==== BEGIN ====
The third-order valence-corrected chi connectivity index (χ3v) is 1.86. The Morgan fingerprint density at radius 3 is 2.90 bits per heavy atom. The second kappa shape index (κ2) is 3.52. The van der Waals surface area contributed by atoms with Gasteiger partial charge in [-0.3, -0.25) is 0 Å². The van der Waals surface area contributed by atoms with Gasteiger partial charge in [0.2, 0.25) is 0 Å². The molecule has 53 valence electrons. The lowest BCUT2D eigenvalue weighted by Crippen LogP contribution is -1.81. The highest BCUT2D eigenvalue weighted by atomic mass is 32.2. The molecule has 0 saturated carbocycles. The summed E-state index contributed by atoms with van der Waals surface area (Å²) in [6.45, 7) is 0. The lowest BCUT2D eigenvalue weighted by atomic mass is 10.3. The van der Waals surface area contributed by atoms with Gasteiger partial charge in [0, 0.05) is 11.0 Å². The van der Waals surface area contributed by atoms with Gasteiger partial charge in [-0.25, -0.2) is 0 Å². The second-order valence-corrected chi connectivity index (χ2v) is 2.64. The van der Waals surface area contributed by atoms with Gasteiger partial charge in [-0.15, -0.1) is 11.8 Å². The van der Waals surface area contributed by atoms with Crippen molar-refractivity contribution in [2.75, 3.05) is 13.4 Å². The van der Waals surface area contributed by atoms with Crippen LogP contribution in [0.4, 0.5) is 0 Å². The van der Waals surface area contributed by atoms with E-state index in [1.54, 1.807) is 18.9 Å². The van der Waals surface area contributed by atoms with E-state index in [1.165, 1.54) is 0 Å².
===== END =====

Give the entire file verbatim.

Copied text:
The third-order valence-corrected chi connectivity index (χ3v) is 1.86. The Morgan fingerprint density at radius 3 is 2.90 bits per heavy atom. The second kappa shape index (κ2) is 3.52. The van der Waals surface area contributed by atoms with Gasteiger partial charge in [-0.3, -0.25) is 0 Å². The van der Waals surface area contributed by atoms with Gasteiger partial charge in [0.2, 0.25) is 0 Å². The molecule has 53 valence electrons. The lowest BCUT2D eigenvalue weighted by Crippen LogP contribution is -1.81. The highest BCUT2D eigenvalue weighted by atomic mass is 32.2. The molecule has 0 saturated carbocycles. The summed E-state index contributed by atoms with van der Waals surface area (Å²) in [6.45, 7) is 0. The lowest BCUT2D eigenvalue weighted by atomic mass is 10.3. The van der Waals surface area contributed by atoms with Gasteiger partial charge in [0, 0.05) is 11.0 Å². The van der Waals surface area contributed by atoms with Gasteiger partial charge in [-0.25, -0.2) is 0 Å². The second-order valence-corrected chi connectivity index (χ2v) is 2.64. The van der Waals surface area contributed by atoms with Gasteiger partial charge in [-0.15, -0.1) is 11.8 Å². The van der Waals surface area contributed by atoms with Crippen molar-refractivity contribution in [2.75, 3.05) is 13.4 Å². The van der Waals surface area contributed by atoms with Crippen LogP contribution in [0.4, 0.5) is 0 Å². The van der Waals surface area contributed by atoms with E-state index in [1.54, 1.807) is 18.9 Å². The van der Waals surface area contributed by atoms with E-state index in [1.165, 1.54) is 0 Å².